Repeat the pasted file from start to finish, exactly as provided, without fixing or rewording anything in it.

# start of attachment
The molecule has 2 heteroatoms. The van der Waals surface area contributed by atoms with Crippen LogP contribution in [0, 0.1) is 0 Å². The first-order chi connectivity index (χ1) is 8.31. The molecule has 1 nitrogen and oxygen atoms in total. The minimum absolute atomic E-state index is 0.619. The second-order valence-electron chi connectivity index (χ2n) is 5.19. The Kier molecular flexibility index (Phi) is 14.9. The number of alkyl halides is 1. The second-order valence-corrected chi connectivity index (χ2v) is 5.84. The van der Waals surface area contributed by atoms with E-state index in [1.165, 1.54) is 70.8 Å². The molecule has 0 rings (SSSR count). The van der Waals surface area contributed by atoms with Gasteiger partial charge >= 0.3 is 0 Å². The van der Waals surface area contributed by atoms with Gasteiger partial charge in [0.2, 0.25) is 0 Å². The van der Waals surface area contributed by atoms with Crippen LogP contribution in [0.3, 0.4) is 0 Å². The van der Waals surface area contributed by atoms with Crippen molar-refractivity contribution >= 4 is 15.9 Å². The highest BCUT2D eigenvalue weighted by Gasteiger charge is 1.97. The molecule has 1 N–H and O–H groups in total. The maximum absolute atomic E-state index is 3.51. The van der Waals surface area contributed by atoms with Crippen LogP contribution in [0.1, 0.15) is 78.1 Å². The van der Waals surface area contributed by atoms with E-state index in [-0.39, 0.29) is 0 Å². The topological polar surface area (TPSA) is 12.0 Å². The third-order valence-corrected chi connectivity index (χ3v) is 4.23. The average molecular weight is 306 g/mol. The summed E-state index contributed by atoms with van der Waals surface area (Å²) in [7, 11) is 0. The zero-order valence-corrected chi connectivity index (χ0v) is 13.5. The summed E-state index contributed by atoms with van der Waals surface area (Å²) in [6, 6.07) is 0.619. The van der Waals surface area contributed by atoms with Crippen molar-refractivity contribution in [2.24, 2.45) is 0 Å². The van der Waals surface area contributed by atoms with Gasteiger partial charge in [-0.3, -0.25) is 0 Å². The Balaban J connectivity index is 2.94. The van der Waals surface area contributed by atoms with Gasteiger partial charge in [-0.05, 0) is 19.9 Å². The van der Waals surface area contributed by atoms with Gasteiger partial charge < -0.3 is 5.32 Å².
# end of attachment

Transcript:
The molecule has 2 heteroatoms. The van der Waals surface area contributed by atoms with Crippen LogP contribution in [0, 0.1) is 0 Å². The first-order chi connectivity index (χ1) is 8.31. The molecule has 1 nitrogen and oxygen atoms in total. The minimum absolute atomic E-state index is 0.619. The second-order valence-electron chi connectivity index (χ2n) is 5.19. The Kier molecular flexibility index (Phi) is 14.9. The number of alkyl halides is 1. The second-order valence-corrected chi connectivity index (χ2v) is 5.84. The van der Waals surface area contributed by atoms with E-state index in [1.165, 1.54) is 70.8 Å². The molecule has 0 rings (SSSR count). The van der Waals surface area contributed by atoms with Gasteiger partial charge >= 0.3 is 0 Å². The van der Waals surface area contributed by atoms with Gasteiger partial charge in [0.2, 0.25) is 0 Å². The van der Waals surface area contributed by atoms with Crippen LogP contribution in [0.3, 0.4) is 0 Å². The van der Waals surface area contributed by atoms with Crippen molar-refractivity contribution >= 4 is 15.9 Å². The highest BCUT2D eigenvalue weighted by Gasteiger charge is 1.97. The molecule has 1 N–H and O–H groups in total. The maximum absolute atomic E-state index is 3.51. The van der Waals surface area contributed by atoms with Crippen LogP contribution in [0.1, 0.15) is 78.1 Å². The van der Waals surface area contributed by atoms with E-state index in [-0.39, 0.29) is 0 Å². The topological polar surface area (TPSA) is 12.0 Å². The third-order valence-corrected chi connectivity index (χ3v) is 4.23. The average molecular weight is 306 g/mol. The summed E-state index contributed by atoms with van der Waals surface area (Å²) in [7, 11) is 0. The zero-order valence-corrected chi connectivity index (χ0v) is 13.5. The summed E-state index contributed by atoms with van der Waals surface area (Å²) in [6, 6.07) is 0.619. The van der Waals surface area contributed by atoms with Crippen molar-refractivity contribution in [2.24, 2.45) is 0 Å². The van der Waals surface area contributed by atoms with Gasteiger partial charge in [-0.3, -0.25) is 0 Å². The Balaban J connectivity index is 2.94. The van der Waals surface area contributed by atoms with Gasteiger partial charge in [-0.05, 0) is 19.9 Å². The van der Waals surface area contributed by atoms with Gasteiger partial charge < -0.3 is 5.32 Å².